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Everyone feels sad … anxious … or worried… sometimes. All of us have occasional mood swings from happy to sad. These feelings are normal -- except when they happen a lot or when they get in the way of how you want your life to be. When feelings of sadness and changed moods occur often, they make it difficult to function at work, at school, or in relationships. If this is happening to you, you may be dealing with depression, a common form of mood disorder.

It’s important to remember that depression can occur separately from epilepsy. However, it may be related to epilepsy in several ways. Find out more about depression and epilepsy, including seeking medical help, learning about causes and selecting treatment methods.

Mood Disorders

Many people with epilepsy experience disagreeable changes in their emotions, and the link between mood disorders and epilepsy has been observed for more than 2,000 years. While this link has been noticed for many years, the relationship between seizures and mood disorders has not been well understood until recently. Now, although we do not have all the answers, we do know that mood disorders occur more often in people with epilepsy than in the general population. Find out more about mood disorders, including how they affect people with epilepsy, recognizing mood disorders, seeking medical help and treatment.

Importance of Mood Disorders

Mood disorders in people with epilepsy are very important and can greatly impact a person’s daily activities and quality of life. These feelings may be present most of the time, or appear just before, during, or after a seizure. Some people become depressed, others may be irritable. The most common mood disorders in people with epilepsy are major depression and dysthymia. Some people have milder forms of depression that may also affect quality of life and respond to treatment. Anxiety, while not technically a mood disorder, is another common emotion that occurs more often in people with epilepsy. In order to improve the quality of life with people with epilepsy, it is important for both doctors and patients to be familiar with the commonly encountered problems of mood disorders. Find out more about types of mood disorders and their importance for people with epilepsy.

Recognizing Mood Disorders

Many patients experience problems with mood. You may have a mood disorder if you feel anxious, depressed, irritable, or have feelings of fear, panic, or pain that are not easily explained by your seizures or other medical causes. Learn how to recognize mood disorders, potential consequences of untreated disorders and how to tell your doctor about possible symptoms.

How Do I Know If I Need Treatment?

At times, everyone experiences some feelings of anxiety, irritability, or depression. However, if these symptoms last a long time, are severe, or interfere with your relationships or job, they probably require treatment. Start by telling the physician who treats your seizures, whether it is a family doctor, internist, or neurologist, about your feelings. Explain how often these symptoms occur, how they make you uncomfortable, and how long they last. If you can, bring in a calendar that tracks these symptoms, just like a seizure calendar. Ask your doctor whether these symptoms might be related to your epilepsy and what to do about them. Together, you and your doctor can decide whether you need treatment for a mood disorder.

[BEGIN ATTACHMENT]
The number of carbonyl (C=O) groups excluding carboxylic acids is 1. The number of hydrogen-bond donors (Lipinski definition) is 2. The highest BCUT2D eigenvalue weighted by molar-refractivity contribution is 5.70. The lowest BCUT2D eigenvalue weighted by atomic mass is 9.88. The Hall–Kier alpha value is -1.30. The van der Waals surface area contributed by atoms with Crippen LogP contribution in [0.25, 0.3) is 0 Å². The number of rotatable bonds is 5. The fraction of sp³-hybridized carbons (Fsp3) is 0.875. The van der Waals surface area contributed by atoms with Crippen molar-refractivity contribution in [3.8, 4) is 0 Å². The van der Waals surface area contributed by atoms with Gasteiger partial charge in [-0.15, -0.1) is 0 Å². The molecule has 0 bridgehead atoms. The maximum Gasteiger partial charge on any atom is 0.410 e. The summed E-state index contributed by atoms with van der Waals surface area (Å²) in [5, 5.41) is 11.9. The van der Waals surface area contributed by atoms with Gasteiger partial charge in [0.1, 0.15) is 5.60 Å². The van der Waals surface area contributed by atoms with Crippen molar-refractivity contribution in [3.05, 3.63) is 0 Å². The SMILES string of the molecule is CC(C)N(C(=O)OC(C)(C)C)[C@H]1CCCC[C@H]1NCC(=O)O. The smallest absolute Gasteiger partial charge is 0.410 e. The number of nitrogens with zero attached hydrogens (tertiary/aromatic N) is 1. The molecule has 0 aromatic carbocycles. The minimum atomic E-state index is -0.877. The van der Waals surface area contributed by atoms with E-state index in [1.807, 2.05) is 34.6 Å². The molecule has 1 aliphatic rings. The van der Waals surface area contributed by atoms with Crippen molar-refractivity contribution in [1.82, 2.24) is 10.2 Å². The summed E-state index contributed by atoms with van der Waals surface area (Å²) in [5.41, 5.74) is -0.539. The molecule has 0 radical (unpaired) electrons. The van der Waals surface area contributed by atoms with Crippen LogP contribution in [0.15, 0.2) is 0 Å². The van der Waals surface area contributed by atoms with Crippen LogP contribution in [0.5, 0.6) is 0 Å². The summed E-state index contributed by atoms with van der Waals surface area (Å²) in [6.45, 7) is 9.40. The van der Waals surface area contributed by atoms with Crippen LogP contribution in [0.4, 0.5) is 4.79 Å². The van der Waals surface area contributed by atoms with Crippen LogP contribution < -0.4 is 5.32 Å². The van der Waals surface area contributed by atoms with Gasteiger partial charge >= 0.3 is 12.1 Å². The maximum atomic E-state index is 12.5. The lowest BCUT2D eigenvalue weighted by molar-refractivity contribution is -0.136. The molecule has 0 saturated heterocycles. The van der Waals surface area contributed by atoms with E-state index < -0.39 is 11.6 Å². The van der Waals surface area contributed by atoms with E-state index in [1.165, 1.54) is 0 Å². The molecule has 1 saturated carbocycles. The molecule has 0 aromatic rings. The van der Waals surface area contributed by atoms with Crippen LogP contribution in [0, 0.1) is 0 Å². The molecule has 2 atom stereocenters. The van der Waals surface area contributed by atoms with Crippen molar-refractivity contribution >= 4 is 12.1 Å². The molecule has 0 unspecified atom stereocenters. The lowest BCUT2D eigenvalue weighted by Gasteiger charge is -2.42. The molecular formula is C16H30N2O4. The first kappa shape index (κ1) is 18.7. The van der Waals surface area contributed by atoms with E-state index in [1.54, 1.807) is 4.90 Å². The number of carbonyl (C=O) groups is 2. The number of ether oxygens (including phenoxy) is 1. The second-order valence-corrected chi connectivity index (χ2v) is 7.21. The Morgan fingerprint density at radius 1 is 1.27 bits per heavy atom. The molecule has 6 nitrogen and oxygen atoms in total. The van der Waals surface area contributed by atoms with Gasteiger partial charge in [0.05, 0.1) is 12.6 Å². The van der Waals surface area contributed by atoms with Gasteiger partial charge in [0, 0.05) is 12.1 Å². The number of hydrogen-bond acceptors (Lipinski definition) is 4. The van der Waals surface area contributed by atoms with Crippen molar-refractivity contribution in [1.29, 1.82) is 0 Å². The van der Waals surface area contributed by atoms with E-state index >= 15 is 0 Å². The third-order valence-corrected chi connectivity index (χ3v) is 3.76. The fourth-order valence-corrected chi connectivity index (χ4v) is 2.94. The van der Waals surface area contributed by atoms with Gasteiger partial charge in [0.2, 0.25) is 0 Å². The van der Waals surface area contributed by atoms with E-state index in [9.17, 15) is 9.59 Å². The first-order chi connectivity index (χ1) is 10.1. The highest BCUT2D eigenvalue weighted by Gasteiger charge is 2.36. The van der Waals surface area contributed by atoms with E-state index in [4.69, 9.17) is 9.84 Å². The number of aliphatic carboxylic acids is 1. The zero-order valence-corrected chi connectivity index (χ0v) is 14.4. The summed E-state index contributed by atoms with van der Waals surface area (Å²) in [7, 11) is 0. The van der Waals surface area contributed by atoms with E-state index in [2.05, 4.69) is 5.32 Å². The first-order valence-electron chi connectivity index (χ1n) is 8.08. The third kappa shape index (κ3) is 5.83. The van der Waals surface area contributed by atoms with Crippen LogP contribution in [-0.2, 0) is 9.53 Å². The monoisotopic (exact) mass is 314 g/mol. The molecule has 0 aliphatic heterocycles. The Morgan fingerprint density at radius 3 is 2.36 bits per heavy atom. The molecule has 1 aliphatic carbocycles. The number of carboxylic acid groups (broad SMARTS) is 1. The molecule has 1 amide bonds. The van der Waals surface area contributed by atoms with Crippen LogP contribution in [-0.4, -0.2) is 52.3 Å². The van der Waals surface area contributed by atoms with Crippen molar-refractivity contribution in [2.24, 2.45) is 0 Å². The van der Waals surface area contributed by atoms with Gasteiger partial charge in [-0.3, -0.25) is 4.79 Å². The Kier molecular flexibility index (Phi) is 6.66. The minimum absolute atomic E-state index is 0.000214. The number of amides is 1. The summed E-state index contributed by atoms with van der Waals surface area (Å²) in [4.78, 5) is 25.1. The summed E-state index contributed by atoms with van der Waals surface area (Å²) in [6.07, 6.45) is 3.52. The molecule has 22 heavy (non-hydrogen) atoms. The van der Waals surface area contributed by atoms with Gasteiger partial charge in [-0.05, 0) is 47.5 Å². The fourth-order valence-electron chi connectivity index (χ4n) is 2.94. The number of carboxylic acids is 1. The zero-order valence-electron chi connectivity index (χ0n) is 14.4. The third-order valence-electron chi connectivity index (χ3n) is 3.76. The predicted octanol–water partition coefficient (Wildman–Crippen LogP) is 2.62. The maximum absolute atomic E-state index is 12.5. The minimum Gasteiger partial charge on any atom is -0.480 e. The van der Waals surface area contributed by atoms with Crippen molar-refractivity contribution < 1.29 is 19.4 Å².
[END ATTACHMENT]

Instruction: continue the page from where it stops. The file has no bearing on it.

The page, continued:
Are There Treatments for Mood Disorders?

Many types of treatment are available for mood disorders. Psychotherapy and medication are the mainstays of treatment, which may be used separately or together. The goal is to completely eliminate your symptoms. The most common type of medication treatment is called an antidepressant, of which there are several kinds (see the Commonly Used Antidepressants table below). Your doctor is most likely to prescribe a selective serotonin reuptake inhibitor (SSRI). It is important to remember that medications for mood disorders may require dose adjustments and may take several weeks before becoming fully effective. Just like AEDs, sometimes more than one antidepressant may need to be tried before getting good results. For most individuals with epilepsy, depressive symptoms usually respond very well to low doses of medication.


Additional epilepsy information is available on these pages:


















www.consultantsinneurology.com

Raymond Rybicki, MD

This information is for general educational uses only. It may not apply to you and your specific medical needs. This information should not be used in place of a visit, call, consultation with or the advice of your physician or health care professional. Communicate promptly with your physician or other health care professional with any health-related questions or concerns.

Be sure to follow specific instructions given to you by your physician or health care professional.




The materials provided at this site are for informational purposes and are not intended for use as diagnosis or treatment of a health problem or as substitute for consulting a licensed medical professional. Check with a physician if you suspect you are ill, or believe you may have one of the problems discussed on our website, as many problems and diseases may be serious and even life-threatening. Also note while we frequently update our website's content, medical information changes rapidly.
 
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